After the Loma Prieta earthquake, which led to an insurance claims payout of USD 960 million,5 the California Legislature proposed a mandatory earthquake insurance bill—the California Residential Earthquake Recovery (CRER) Act—that went into effect on January 1, 1992. The bill was intended to cover the costs that fell into the deductible gap—up to USD 15,000 per homeowner during the first few years and then increasing after that as the CRER Fund grew. Every homeowner in the state was required to pay a surcharge on their policy at the time of purchase or renewal.
However, the CRER Act was deeply flawed. With no enforcement provisions or penalties for non-payment in place, it became clear that the fund would not be able to collect the anticipated USD 250 million in annual fees; high reinsurance costs further jeopardized the fund's solvency. And yet, during the brief time that the CRER Act was in effect—during 1992 only—although fewer than half of California homeowners participated, the CRER Fund made payouts for damage after three earthquakes that year. More than 1,300 homeowners had collected money after the Cape Mendocino earthquakes in April, and nearly 5,000 homeowners whose homes suffered damage during the M7.3 Landers and M6.4 Big Bear quakes on June 28, 1992, collected checks averaging just under USD 6,500.6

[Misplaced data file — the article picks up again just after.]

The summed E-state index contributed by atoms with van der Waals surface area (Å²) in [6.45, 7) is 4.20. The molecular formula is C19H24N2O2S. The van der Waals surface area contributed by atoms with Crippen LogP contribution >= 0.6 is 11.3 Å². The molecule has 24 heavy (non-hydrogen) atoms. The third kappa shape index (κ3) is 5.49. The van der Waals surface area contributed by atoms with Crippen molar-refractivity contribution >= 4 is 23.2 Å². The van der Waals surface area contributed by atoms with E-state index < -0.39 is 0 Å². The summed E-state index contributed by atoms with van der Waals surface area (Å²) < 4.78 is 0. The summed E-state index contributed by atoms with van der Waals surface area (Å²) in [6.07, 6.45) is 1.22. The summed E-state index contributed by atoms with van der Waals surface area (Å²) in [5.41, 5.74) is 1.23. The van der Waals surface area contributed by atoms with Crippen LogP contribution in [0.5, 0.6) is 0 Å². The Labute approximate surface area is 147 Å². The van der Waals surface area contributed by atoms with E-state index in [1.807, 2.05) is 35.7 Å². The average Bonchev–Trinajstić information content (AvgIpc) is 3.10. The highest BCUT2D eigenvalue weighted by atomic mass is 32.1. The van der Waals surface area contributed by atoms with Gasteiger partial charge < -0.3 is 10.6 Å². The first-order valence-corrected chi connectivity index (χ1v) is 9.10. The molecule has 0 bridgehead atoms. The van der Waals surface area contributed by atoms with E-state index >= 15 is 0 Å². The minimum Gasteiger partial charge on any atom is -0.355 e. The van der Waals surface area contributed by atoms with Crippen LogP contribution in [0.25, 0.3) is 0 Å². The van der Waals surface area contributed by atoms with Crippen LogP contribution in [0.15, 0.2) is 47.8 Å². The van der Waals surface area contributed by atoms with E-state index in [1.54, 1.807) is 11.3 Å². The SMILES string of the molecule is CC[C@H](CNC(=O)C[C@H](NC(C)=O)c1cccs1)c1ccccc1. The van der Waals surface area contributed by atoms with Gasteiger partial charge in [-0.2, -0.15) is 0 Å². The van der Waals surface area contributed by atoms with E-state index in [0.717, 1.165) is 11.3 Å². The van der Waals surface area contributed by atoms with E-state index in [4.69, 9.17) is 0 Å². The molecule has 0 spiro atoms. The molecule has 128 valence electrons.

Between the Loma Prieta and Northridge quakes, earthquake insurance take-up in major cities increased, soaring to 40% in San Francisco and Los Angeles, although, statewide, fewer than one in four Californians had coverage.7 With more policies being held by people with more expensive homes in these cities, insurers faced increased risk.
The Earthquake that Changed Everything
On January 17, 1994, at 4:31 a.m., PST, a previously unknown blind reverse-thrust fault ruptured nine miles beneath a town called Northridge in the San Fernando Valley. With a magnitude of 6.7 and an epicenter just 20 miles northwest of downtown Los Angeles, it produced the largest ground motions ever recorded in an urban environment, heavily damaging more than 40,000 structures across several counties, including Anaheim stadium, and resulting in USD 12.5 billion in insurance payouts.